by Dan Gardella
It’s no secret that over recent years, the University of Rhode Island is a program that has established consistent success. A program that was built up by current UConn head coach Dan Hurley still holds itself to the same standards. It was only two years ago when the Rams made back to back appearances in the NCAA Tournament and won a game in each of those years.
While David Cox has taken over for Hurley, one thing remains the same: strong guard play.
Former Rhode Island guards such as E.C. Matthews and Jared Terrell became the star-studded backcourt for those Ram teams that competed with Power 5 programs. When the Rams upset Oklahoma in the first round of the 2018 NCAA Tournament, it was Matthews and Terrell, both senior stars, who led the charge.
But sitting in the shadows was freshman Fatts Russell.
Following the departures of Matthews and Terrell prior to the 2018-19 season, Russell got the keys to the backcourt and produced nearly 14 points per game for a Rhode Island team that finished eighth in the Atlantic 10, but upset top-seeded VCU in the quarterfinals of the conference tournament.
After a full year of starting under his belt, Russell, along with the strong core the Rams brought back, looked to find themselves back near the top of the Atlantic 10, which is a familiar sight to many who have followed the program in recent years.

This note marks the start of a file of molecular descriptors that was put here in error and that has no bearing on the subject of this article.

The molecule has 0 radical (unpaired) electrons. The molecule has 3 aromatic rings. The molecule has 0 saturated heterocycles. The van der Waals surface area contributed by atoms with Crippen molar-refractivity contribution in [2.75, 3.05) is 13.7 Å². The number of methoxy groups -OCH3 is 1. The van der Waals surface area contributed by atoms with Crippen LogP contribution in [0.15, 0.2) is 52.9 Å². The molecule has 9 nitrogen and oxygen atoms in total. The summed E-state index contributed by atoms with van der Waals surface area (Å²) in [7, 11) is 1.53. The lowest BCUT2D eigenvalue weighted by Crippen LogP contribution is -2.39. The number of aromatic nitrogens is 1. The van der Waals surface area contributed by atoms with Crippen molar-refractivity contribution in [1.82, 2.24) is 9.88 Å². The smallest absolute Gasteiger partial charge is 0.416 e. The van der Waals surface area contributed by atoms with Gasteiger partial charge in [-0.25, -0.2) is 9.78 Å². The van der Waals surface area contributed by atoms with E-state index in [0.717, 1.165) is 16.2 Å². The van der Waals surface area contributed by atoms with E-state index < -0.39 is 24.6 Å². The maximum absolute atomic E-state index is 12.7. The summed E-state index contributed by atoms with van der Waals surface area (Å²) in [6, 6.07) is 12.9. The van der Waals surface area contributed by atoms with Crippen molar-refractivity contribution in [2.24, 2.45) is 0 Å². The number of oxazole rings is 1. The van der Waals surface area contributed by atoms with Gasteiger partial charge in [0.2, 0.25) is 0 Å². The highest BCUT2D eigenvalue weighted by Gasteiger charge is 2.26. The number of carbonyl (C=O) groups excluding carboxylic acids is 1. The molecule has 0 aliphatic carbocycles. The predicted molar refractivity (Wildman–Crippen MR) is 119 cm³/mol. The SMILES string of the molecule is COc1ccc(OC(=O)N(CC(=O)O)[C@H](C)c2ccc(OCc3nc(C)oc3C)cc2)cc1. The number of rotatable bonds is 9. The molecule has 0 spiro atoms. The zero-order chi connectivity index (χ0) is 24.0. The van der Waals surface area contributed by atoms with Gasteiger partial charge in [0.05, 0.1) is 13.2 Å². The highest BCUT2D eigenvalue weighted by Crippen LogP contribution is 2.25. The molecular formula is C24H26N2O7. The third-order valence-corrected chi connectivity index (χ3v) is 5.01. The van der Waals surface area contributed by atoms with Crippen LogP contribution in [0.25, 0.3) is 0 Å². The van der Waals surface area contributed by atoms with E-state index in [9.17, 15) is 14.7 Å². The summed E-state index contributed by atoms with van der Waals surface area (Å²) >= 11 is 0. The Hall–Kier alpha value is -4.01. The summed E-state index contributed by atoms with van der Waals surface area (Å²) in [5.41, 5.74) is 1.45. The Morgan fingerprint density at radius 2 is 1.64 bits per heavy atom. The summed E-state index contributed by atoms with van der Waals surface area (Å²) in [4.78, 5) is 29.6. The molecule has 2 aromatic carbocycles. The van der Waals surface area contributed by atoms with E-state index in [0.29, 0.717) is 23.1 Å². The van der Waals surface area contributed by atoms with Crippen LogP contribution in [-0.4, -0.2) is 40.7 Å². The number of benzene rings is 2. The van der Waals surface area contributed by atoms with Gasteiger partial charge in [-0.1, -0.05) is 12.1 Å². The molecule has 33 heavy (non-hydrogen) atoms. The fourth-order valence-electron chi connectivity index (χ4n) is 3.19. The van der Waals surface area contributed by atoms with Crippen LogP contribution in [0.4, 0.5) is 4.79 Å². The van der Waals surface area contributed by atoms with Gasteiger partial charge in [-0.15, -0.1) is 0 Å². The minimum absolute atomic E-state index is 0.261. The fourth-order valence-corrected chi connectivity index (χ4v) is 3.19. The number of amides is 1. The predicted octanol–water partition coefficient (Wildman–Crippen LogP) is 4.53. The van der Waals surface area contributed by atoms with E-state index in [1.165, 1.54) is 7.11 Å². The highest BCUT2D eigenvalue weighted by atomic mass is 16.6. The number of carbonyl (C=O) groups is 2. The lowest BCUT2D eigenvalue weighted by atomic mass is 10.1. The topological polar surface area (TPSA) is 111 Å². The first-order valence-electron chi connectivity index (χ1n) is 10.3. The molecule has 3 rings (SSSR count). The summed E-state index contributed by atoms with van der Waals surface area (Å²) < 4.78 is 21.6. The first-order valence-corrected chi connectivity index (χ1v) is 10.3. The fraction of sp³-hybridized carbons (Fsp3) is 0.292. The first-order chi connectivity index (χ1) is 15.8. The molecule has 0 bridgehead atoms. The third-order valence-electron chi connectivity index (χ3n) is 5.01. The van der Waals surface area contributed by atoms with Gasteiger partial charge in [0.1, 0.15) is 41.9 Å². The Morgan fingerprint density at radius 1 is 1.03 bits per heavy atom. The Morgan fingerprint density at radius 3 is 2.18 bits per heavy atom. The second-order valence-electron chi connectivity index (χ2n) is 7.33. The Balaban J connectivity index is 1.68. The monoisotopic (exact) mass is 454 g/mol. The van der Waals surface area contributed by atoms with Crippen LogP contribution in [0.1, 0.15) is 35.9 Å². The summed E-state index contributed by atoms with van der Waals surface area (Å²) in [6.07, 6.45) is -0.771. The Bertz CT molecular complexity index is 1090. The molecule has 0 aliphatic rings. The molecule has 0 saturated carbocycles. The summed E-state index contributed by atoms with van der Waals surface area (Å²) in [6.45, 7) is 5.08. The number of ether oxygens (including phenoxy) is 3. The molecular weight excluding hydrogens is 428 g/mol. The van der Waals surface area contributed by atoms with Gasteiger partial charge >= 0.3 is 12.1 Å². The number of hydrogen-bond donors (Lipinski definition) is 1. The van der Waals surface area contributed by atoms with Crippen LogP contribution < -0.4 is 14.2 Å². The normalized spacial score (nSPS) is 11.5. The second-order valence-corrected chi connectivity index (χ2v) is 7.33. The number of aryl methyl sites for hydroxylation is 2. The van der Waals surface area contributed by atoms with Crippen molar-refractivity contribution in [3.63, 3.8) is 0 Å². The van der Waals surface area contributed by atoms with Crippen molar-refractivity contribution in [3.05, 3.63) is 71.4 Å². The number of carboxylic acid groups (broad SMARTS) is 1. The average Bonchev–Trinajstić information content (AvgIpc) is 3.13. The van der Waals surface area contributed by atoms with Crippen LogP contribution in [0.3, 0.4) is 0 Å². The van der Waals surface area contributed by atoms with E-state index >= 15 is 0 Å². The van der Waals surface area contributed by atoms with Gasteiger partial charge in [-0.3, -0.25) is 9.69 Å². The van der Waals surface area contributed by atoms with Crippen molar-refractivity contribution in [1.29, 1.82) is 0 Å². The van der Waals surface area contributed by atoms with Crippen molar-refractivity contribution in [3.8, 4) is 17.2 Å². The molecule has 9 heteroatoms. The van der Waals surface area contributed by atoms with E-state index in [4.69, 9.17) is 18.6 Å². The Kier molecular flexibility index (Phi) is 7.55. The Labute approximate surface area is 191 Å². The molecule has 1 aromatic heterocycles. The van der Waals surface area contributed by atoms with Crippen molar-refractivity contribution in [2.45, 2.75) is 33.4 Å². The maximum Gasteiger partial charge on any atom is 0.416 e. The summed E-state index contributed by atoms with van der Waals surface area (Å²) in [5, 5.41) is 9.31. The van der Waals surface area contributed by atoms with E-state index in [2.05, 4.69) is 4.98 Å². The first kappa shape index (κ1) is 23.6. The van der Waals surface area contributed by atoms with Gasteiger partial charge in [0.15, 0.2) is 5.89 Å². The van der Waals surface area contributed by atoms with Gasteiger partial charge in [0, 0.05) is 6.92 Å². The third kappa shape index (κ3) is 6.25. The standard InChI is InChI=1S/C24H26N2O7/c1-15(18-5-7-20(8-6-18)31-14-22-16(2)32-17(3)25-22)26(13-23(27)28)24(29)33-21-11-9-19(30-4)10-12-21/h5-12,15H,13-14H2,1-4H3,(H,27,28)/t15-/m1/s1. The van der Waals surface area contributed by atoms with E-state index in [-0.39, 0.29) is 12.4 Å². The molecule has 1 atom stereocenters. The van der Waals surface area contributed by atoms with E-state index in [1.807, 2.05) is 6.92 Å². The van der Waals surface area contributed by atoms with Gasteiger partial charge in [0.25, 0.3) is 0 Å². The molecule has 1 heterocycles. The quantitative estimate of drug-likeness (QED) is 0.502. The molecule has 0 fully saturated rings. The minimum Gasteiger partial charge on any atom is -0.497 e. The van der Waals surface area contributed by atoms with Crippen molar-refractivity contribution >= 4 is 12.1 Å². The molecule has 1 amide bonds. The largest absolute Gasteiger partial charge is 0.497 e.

Early on in the 2019-20 season, the Atlantic 10 has shown its depth of strong teams early in the season, highlighted by Dayton, a team ranked in the top 15 of the country, led by likely lottery-pick Obi Toppin.
But it’s time to start looking at Rhode Island, and Fatts Russell, just a little closer.
While Rhode Island is off to a 6-3 start to the season, the Rams boast wins against Alabama and in-state rival Providence, along with a narrow five-point loss to West Virginia on a neutral court. The biggest key for David Cox’s team this year? Russell.
The junior guard has shown that he is ready to continue the tradition of all-league caliber guard play in Rhode Island. Through nine games, Russell is averaging 21.4 points per game, which leads the Atlantic 10, and has scored 20+ points in each of his last seven games.
Diving deeper into his statistics, Russell has improved his shooting both from the field and from three-point land significantly between last season and this one. He is also fifth in the conference with just over five assist per contest, and is second in steals, with 3.3 takeaways per game.
Rhode Island welcomes Western Kentucky to the Ryan Center this Saturday for another marquee mid-major showdown. Following that, they travel to Middle Tennessee State and Brown before beginning conference play against Richmond.